WE ARE A MAGAZINE ABOUT LAW AND JUSTICE | AND THE DIFFERENCE BETWEEN THE TWO
October 20 2021
WE ARE A MAGAZINE ABOUT LAW AND JUSTICE | AND THE DIFFERENCE BETWEEN THE TWO

Prison population expected to hit 99,000 in five years

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Prison population expected to hit 99,000 in five years

HMP Prison: Pic from Proof 4 by Andy Aitchison

The prison population is on course to rise by a quarter over the next five years and could hit 99,000, according to the Government’s own projections. A new report by the Prison Reform Trust, reveals prisoner numbers in England and Wales are projected to rise by 20,000 by 2026 to 98,700, from 77,912 as of last month, with no plans to reduce overcrowding or close prisons ‘clearly unfit for purpose’ (here).

The increase is due to the impact of inflationary sentencing policies in the Police, Crime, Sentencing and Courts (PCSC) Bill as well as the recruitment of 20,000 police officers and the response of the courts to dealing with the backlog of cases as the Covid-19 restrictions lift. ‘The government itself has admitted that its punitive policies are likely to have a negligible effect on levels of offending,’ says the PRT. ‘The impact assessment of the PCSC Bill acknowledges that there is “limited evidence that the combined set of measures will deter offenders long term or reduce overall crime.”’

The Sunday Telegraph pointed out yesterday that average prison admissions of the 47 Council of Europe member states was 149.8 people per 100,000 of the population. ‘However in England and Wales, where prisons are rated “high” for overcrowding, suicide and violence, it is 215.5 per 100,000,’ it reported.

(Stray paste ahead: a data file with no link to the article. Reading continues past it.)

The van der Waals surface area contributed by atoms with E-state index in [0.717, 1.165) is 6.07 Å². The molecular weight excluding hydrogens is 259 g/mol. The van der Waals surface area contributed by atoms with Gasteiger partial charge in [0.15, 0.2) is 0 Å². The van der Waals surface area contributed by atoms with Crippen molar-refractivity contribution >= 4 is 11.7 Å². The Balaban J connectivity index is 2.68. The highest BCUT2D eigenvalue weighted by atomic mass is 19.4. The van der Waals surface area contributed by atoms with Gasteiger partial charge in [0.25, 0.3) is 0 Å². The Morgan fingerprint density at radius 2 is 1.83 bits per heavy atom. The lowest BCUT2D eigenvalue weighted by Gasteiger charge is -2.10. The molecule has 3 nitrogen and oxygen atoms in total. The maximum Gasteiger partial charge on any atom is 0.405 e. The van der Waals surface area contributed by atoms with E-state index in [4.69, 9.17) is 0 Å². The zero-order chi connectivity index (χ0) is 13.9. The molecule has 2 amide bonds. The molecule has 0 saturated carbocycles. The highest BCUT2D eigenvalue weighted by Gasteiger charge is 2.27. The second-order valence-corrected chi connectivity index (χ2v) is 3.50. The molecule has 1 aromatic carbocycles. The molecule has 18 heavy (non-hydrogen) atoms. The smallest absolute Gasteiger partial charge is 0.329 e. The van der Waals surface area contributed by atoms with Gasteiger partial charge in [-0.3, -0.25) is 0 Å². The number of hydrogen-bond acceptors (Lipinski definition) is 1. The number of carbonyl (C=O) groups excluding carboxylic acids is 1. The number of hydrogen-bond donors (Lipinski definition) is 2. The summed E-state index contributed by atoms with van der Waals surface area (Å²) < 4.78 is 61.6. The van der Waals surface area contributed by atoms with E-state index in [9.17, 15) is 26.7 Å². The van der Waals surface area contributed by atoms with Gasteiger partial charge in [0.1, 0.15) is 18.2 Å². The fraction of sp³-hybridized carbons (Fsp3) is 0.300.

The group argues that the sudden increase in numbers will follow ‘one of the most challenging periods in the history of the prison service’. ‘For the past 15 months and counting, as a result of public health restrictions imposed as a consequence of the Covid 19 pandemic, the great majority of prisoners have been locked up for at least 23 hours a day, with almost no training, work or education and very limited family contact,’ the group argues. ‘No-one knows what the toll will be on mental and physical health caused by the prolonged periods many prisoners are spending in de facto solitary confinement.’

The government expects to build a total of 18,000 new prison places comprising HMPs Five Wells and Glen Parva and an additional 10,000 places, with the remaining places to be met by the construction of four new prisons; the expansion of a further four prisons; and refurbishment of the existing prison estate. ‘However, these plans need to be seen in the context of the struggles of previous governments to meet much more modest prison building targets. A programme to build 10,000 cells by 2020, announced by the government in 2015, delivered just 206 spaces by its original deadline’.

‘These facts and figures reveal the devastating impact the past 15 months have had on prisoners and their families,’ comments Peter Dawson, PRT’s director. ‘But instead of ensuring that such a calamity can never happen again, ministers are determined to put a rocket booster under prison numbers. The government accepts that its punitive approach is unlikely to reduce crime, yet is willing to find £4bn to fund its addiction to prison. With no target either for ending overcrowding or for closing prisons that are plainly unfit for purpose, the people at the sharp end will continue to live and work in a dangerous system, as vulnerable to the unexpected as it was in March of last year.’